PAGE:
More complex organizations like a news broadcasting company has even more diverse groups. Camera crews, reporters, graphic artist and web-masters, sales staff, and accounting to name a few.
Each has their unique language. Failure to meet the audience needs (the audience being anyone outside your group) will result in ineffective communication.
Mastering Horizontal Communication: A Solution
How can horizontal communication be mastered, improved or even enhanced? Simply by mastering the same speaker skills that public speakers need to master. Consider how this can improve horizontal communication.
Knowing the Audience is essential for speakers. When speaking laterally to a group outside the speakers knowledge base requires making adjustments so as to best reach the audience.
Avoiding Unfamiliar Terms does not mean dumbing down your speech. It does mean to say it in the simplest way with the greatest economy of words to end up with the same meaning as a more scientific or technological expression. Audiences on the whole cannot absorb as much information as we can spew out. To give more than can be retained is like giving a drink of water to someone from a full five gallon bucket and you, the speaker are holding the bucket.
Proper pronunciation is not only a courtesy to extend, with out it, you could lose the respect of your audience. Do not just say "what ever the pronunciation is" or in some other way gloss over it. If you do not know, simply ask and learn how to say it. That is, if your a professional. Learn how to say it right.
Illustrations can be used to help the audience understand difficult concepts. So for SEO or Search Engine Optimization, to illustrate it think of a best selling book. How does it become a best seller. Basically it has to appeal to a lot of human readers. When that happens along with good advertising, even more copies sell. The book has to be good in the first place.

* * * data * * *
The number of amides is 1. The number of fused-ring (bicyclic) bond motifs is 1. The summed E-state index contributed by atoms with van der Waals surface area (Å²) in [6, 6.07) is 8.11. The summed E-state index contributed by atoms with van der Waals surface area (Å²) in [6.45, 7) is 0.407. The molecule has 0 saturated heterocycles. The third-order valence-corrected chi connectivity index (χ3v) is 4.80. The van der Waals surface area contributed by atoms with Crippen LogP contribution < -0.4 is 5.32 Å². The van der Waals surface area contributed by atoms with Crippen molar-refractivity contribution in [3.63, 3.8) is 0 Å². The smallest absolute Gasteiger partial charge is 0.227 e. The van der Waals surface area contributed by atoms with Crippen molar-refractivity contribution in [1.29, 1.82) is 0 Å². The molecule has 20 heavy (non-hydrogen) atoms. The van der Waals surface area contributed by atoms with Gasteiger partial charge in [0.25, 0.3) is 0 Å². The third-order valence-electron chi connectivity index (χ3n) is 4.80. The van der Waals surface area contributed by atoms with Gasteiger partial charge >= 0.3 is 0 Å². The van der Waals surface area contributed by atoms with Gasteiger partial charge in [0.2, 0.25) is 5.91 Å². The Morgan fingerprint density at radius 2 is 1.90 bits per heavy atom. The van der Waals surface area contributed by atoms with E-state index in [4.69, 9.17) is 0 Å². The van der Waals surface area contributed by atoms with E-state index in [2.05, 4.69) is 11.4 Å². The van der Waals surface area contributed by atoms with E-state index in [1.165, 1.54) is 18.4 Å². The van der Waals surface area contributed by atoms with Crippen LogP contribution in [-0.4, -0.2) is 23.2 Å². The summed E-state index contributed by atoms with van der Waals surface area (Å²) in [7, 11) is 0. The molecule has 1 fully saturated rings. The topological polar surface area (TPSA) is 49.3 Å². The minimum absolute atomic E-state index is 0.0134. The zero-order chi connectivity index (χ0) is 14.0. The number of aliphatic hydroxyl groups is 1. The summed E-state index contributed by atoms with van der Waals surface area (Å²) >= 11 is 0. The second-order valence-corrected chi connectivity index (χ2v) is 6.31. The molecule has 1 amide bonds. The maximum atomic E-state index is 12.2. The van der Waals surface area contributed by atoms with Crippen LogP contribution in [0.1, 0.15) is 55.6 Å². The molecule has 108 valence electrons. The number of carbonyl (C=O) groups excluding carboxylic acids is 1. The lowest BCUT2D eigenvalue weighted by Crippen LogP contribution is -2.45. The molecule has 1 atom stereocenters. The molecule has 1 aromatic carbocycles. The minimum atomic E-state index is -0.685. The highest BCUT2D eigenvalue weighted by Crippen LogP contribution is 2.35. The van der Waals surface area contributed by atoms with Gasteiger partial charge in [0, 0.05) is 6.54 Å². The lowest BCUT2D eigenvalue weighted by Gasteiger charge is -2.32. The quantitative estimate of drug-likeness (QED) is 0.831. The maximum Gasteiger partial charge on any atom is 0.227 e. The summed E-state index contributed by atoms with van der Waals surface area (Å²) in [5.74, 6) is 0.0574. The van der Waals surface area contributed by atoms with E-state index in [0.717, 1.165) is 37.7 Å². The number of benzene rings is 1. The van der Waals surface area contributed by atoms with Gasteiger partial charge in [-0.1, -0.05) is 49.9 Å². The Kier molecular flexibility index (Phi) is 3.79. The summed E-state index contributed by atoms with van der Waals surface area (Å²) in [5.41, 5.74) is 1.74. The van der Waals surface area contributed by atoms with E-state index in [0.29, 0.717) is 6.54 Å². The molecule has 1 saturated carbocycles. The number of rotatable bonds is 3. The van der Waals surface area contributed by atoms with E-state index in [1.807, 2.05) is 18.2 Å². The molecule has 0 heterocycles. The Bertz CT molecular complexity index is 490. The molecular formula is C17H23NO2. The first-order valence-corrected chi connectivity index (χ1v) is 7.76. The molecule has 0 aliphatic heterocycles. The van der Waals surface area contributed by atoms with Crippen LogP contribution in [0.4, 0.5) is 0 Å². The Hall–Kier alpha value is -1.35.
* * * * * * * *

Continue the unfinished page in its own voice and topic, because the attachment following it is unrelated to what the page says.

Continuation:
SEO is a process of making a website like a best seller to the search engines. If it is good it will be bought or show up in the first places on the search engine results. To make the website a best seller for the search engines requires having what is seen, content and the information on the graphics you have, all be the best they can be to as seen by the search engines.
There are some behind the scenes parts of the website that also are seen by the spiders. These too have to be best seller quality for the search engines to like the site and show it in the top result.
Coherence is essential because this is how our minds work. To jump around or jump in with an audience that does not speak the same technical language will only serve to frustrate and confuse.
Each thought needs to connect with the next coherently to have good lateral communication.
Clear Speech, Fluency, Pausing, and Gestures all can play a part in improving lateral communication.
Mastering the speaker skills is one of the best ways to master lateral communication.Speechmastery.com: The Lateral Communication Resource